On the Upcoming District Election


Written by Luke Herzog

Readers of the NewsBreaker might know that in early October I wrote an article about our representative in the House — Congressman Sam Farr. Well, very recently, there has been a development regarding his run for reelection in 2016. That is – he is not running for reelection. On November 12, Farr announced that he would not seek another term, desiring to spend more time with his family. The Congressman leaves behind a fruitful career as a loyal member of the Democratic Party and perhaps most notably, a series of environmental accomplishments (among them championing the creation of Pinnacles National Park). But with his announcement of retirement comes an  influx of potential candidates that will likely result in perhaps the largest election our district has seen since 1993 — the election in which Sam Farr came out on top.

The biggest name on the list is Monterey County Deputy District Attorney Jimmy Panetta, who on November 17 became the first Democrat to formally join the race. Panetta is the son of legendary political figure Leon Panetta, who served as Chief of Staff under President Clinton, was appointed Director of the CIA by President Obama, and later became Secretary of Defense (and who I had the pleasure of briefly meeting at an event for the Panetta Institute). Jimmy Panetta runs with the advantage of massive name recognition. Enough, potentially, to propel him to Washington. In his recent speech, he expressed his interest in continuing Farr’s environmental legacy, also promising to “strengthen the trust between the voters and their elected representatives.”

The only name on the Republican side as of now is Pacific Grove City Councilwoman Casey Lucius, who declared her intention to run for Congress way back in mid-June. As I wrote in my aforementioned article, her battle will be an uphill one in our dark blue district. Now though, she will not be facing off with long-time representative Sam Farr. In an interview with KSBW, she explained that she was excited that this election would ignite political debate not seen in this area in a long time. In addition, Lucius noted that she believed Panetta to be only the first of many candidates to enter the race.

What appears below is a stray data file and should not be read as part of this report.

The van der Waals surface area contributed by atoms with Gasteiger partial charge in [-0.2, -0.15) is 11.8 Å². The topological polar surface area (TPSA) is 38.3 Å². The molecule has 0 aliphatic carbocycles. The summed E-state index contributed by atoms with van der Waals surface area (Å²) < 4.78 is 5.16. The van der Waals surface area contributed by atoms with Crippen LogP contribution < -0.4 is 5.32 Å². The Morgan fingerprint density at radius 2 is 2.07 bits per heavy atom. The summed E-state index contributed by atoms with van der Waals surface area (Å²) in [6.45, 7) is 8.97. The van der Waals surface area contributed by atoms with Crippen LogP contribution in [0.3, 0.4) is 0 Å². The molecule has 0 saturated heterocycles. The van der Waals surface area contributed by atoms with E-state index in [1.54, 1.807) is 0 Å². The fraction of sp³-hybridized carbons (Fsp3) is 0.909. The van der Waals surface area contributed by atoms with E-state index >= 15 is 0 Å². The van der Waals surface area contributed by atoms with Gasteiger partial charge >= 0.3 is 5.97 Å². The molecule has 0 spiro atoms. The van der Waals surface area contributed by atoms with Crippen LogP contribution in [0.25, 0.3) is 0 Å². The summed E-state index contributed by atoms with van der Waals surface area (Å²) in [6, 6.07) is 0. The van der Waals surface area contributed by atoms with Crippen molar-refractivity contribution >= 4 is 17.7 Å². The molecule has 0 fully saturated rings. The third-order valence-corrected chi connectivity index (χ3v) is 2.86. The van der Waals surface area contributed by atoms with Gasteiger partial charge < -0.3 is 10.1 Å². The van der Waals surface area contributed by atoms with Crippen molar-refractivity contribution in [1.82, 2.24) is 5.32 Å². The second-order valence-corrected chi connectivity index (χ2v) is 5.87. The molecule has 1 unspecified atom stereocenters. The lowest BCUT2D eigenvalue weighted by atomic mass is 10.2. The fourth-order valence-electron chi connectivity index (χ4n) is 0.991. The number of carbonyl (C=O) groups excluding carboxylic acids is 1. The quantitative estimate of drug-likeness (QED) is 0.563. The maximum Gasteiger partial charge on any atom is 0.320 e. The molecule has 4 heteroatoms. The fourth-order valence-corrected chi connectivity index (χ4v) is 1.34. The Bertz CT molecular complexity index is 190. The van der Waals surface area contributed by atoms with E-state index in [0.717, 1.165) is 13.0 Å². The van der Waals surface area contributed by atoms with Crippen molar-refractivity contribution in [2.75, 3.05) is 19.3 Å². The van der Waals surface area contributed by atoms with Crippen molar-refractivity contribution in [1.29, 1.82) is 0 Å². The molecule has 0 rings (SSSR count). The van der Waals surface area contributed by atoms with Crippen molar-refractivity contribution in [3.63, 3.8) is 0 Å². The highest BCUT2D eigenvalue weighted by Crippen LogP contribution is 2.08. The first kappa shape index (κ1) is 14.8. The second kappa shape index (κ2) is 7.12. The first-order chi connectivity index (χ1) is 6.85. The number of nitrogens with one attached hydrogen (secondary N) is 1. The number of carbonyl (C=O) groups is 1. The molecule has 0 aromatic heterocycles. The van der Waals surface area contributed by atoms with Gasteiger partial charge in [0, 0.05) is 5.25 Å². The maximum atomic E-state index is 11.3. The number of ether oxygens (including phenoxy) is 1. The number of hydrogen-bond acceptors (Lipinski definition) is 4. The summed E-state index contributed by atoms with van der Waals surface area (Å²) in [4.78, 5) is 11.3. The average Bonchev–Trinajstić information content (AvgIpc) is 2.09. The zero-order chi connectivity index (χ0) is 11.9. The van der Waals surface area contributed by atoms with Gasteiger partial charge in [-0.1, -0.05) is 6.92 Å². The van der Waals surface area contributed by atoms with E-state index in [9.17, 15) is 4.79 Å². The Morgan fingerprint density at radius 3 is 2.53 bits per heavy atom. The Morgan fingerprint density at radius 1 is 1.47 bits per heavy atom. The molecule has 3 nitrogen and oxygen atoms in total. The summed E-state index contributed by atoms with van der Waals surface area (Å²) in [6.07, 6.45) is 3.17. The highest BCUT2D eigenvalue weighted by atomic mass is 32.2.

Rumors have been floating around about a number of politicians who might try their luck: State Senator Bill Monning (D-Carmel), who ran against Farr in 1993, a proponent of healthcare and a outspoken voice in the California State Legislator on childhood obesity; Mark Stone (D-Scotts Valley), a member of the State Assembly who has written legislation to improve the foster care system as well as combat ocean pollution, all while being “an avid open water swimmer,” of which his website makes special mention; California Assemblyman Luis Alejo (D-Watsonville), who has sought to improve the lives of working families, recently having passed laws that would allow undocumented immigrants to receive driver’s licenses in addition to a bill that raised our state’s minimum wage to ten dollars an hour. He is expected to appeal to the 20th district’s nearly fifty percent Hispanic population. Carmel Mayor Jason Burnett might throw his hat in the ring, as well. On November 13 he announced he would not seek reelection in 2016, saying he was interested in serving the community in another fashion.

No matter how this elections shapes up or who joins Panetta and Lucius as declared candidates, Sam Farr has made it clear that for now he will make no endorsements. “I’m certainly going to support my party’s nominee,” he said.